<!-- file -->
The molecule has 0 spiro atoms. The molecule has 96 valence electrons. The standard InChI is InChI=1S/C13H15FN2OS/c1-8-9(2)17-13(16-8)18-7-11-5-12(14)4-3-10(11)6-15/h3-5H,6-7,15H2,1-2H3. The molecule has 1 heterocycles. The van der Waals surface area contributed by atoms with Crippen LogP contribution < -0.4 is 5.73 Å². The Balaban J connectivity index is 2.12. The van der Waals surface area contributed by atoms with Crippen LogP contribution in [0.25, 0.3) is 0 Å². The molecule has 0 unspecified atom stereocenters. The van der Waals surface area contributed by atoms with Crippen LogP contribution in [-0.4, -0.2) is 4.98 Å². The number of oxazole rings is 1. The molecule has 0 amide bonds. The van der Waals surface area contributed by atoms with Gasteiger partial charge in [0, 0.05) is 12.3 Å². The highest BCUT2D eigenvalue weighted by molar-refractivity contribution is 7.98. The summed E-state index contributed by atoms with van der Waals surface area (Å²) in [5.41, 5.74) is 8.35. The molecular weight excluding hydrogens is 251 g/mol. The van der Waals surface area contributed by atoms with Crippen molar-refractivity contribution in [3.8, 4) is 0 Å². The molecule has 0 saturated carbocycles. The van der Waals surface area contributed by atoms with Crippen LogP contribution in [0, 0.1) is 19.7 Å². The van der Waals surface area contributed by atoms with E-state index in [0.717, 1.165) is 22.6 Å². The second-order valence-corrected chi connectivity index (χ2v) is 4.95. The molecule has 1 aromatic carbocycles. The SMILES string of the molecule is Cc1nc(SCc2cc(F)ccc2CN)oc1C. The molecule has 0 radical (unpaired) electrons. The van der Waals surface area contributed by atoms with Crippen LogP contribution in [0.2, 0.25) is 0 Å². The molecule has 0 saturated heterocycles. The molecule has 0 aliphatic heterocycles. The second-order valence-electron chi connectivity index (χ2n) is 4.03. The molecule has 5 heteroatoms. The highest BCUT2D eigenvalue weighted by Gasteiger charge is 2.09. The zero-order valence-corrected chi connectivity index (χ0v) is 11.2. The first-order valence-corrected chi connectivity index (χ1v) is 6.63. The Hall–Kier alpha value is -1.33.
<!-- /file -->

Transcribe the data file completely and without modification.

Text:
The molecule has 0 spiro atoms. The molecule has 96 valence electrons. The standard InChI is InChI=1S/C13H15FN2OS/c1-8-9(2)17-13(16-8)18-7-11-5-12(14)4-3-10(11)6-15/h3-5H,6-7,15H2,1-2H3. The molecule has 1 heterocycles. The van der Waals surface area contributed by atoms with Crippen LogP contribution < -0.4 is 5.73 Å². The Balaban J connectivity index is 2.12. The van der Waals surface area contributed by atoms with Crippen LogP contribution in [0.25, 0.3) is 0 Å². The molecule has 0 unspecified atom stereocenters. The van der Waals surface area contributed by atoms with Crippen LogP contribution in [-0.4, -0.2) is 4.98 Å². The number of oxazole rings is 1. The molecule has 0 amide bonds. The van der Waals surface area contributed by atoms with Gasteiger partial charge in [0, 0.05) is 12.3 Å². The highest BCUT2D eigenvalue weighted by molar-refractivity contribution is 7.98. The summed E-state index contributed by atoms with van der Waals surface area (Å²) in [5.41, 5.74) is 8.35. The molecular weight excluding hydrogens is 251 g/mol. The van der Waals surface area contributed by atoms with Crippen molar-refractivity contribution in [3.8, 4) is 0 Å². The molecule has 0 saturated carbocycles. The van der Waals surface area contributed by atoms with Crippen LogP contribution in [0, 0.1) is 19.7 Å². The van der Waals surface area contributed by atoms with E-state index in [0.717, 1.165) is 22.6 Å². The second-order valence-corrected chi connectivity index (χ2v) is 4.95. The molecule has 1 aromatic carbocycles. The SMILES string of the molecule is Cc1nc(SCc2cc(F)ccc2CN)oc1C. The molecule has 0 radical (unpaired) electrons. The van der Waals surface area contributed by atoms with Crippen LogP contribution in [0.2, 0.25) is 0 Å². The molecule has 0 saturated heterocycles. The molecule has 0 aliphatic heterocycles. The second-order valence-electron chi connectivity index (χ2n) is 4.03. The molecule has 5 heteroatoms. The highest BCUT2D eigenvalue weighted by Gasteiger charge is 2.09. The zero-order valence-corrected chi connectivity index (χ0v) is 11.2. The first-order valence-corrected chi connectivity index (χ1v) is 6.63. The Hall–Kier alpha value is -1.33.